Recovery from COVID-19 Downturn in NY Will Take Longer than ‘Great Recession’

John Jordan | April 2020

From left, Melissa DeRosa, secretary to the governor, and Robert Mujica, New York State Budget Director.

ALBANY—The New York State Division of the Budget released a report on Saturday that estimates a $13.3-billion shortfall, or 14%, in revenue from the Fiscal Year 2021 Executive Budget Forecast released in January. The report estimates a $61-billion state revenue decline through Fiscal Year 2024 as a direct consequence of the COVID-19 pandemic.

The 463-page “2021 Enacted State Budget Financial Plan” also included an assessment by Boston Consulting Group of the Novel Coronavirus pandemic’s impact on the New York State economy.

The report notes, “The BCG analysis indicates a downturn that is deeper—and a recovery that takes longer—than the “Great Recession” and the recession that followed the terrorist attacks of September 11, 2001.”

In the absence of federal assistance, initial budget control actions outlined in the financial plan will reduce spending by $10.1 billion from the Executive Budget. This represents a $7.3-billion reduction in state spending from FY 2020 levels.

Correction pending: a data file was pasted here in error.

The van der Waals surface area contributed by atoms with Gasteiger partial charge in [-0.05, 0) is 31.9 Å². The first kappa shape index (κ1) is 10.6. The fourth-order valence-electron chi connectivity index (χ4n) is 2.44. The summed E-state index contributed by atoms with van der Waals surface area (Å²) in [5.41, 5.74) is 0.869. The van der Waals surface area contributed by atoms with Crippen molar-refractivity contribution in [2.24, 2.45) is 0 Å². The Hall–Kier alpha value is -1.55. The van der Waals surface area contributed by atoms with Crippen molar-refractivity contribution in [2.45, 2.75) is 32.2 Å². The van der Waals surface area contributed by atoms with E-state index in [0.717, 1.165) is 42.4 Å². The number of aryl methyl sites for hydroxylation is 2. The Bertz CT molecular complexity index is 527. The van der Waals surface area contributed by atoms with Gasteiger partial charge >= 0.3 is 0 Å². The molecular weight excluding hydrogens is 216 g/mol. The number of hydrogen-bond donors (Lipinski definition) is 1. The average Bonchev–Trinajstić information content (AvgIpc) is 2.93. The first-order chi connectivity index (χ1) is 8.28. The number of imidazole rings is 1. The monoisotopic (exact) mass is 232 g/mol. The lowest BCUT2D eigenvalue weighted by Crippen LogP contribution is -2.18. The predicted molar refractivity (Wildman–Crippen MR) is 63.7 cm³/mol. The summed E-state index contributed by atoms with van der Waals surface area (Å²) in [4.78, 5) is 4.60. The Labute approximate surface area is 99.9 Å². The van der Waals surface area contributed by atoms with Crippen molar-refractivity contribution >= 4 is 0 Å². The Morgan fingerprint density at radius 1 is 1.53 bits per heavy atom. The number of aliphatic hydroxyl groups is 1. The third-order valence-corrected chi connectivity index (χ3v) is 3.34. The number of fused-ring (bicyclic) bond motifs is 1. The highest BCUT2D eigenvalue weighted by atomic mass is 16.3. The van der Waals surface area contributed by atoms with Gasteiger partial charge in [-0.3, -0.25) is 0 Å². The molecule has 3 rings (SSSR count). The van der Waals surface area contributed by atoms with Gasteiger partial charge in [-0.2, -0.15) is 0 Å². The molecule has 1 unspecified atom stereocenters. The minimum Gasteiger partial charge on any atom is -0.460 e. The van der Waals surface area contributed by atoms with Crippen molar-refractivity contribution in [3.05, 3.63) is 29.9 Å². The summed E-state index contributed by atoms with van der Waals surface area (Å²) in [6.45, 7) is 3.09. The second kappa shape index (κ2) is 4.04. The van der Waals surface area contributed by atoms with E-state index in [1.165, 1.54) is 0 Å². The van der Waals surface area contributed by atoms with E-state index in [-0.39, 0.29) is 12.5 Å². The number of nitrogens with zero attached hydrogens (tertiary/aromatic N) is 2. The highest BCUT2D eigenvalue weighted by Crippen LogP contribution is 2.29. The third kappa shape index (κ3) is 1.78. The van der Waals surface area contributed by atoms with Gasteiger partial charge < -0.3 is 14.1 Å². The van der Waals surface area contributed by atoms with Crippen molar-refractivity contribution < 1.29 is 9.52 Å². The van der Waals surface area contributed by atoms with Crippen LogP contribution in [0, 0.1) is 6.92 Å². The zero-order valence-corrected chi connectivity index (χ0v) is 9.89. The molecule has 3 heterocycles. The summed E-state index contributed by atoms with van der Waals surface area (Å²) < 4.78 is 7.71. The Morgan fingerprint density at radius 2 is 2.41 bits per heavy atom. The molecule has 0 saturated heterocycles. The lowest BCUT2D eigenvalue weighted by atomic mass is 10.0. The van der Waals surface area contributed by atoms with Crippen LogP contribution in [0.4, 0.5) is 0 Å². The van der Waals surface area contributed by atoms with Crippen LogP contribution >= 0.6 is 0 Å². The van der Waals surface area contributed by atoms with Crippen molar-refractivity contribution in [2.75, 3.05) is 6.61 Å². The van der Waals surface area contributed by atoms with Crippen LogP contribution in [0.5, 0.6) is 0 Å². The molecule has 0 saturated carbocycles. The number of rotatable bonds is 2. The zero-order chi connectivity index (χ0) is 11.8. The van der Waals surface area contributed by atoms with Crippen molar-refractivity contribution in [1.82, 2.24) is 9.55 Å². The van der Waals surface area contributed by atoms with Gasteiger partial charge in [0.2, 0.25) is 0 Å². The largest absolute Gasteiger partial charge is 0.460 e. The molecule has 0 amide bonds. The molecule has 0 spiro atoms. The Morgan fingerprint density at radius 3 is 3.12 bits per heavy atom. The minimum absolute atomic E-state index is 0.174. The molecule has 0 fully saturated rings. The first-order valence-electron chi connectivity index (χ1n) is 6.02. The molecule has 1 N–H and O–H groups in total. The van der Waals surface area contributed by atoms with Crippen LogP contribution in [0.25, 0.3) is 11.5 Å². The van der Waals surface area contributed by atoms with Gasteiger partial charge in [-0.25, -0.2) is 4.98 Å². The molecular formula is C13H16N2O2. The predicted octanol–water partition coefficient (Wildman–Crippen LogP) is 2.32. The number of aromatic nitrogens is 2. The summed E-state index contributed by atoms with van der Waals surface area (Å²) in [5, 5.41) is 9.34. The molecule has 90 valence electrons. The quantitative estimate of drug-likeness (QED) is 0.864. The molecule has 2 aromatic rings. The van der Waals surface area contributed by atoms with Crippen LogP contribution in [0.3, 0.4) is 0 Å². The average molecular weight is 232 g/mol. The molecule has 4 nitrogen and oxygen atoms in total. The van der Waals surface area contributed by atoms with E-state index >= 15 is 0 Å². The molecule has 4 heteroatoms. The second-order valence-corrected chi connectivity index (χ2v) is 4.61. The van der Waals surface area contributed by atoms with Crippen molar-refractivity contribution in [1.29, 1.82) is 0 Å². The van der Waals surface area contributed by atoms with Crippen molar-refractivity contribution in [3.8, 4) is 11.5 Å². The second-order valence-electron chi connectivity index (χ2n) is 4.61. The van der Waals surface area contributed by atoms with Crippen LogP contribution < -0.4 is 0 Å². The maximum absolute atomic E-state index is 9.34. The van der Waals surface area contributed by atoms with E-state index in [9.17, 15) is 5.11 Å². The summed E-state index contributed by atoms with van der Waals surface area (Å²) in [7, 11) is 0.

The report states that as a result of the COVID-19 pandemic, New York State’s economy will lose $243 billion over the course of the full recovery, the equivalent of 14% of the state’s Gross Domestic Product.

“Above all, our efforts to stop the spread of the virus are working to save lives, and now we are also addressing the economic realities the pandemic is causing as we move New York forward and build back better than before,” said Robert Mujica, New York State Budget Director. “Unlike the federal government`, New York State must balance its budget and in the absence of federal assistance, we will have to make deep cuts which could impact a broad range of services. New York reflects 8% of U.S. GDP, and without federal support our ability to help lead the nation to economic recovery will be weakened.”

The $10.1 billion in spending reductions from the levels proposed in the Executive Budget include an $8.2 billion reduction in “aid-to-localities,” a spending category that includes funding for health care, K-12 schools, and higher education as well as support for local governments, public transit systems, and the state’s not-for-profit partners who deliver critical services to the most vulnerable New Yorkers. State agency operations will be reduced by 10%, along with other savings, the Division of Budget stated.

John Jordan
Editor, Real Estate In-Depth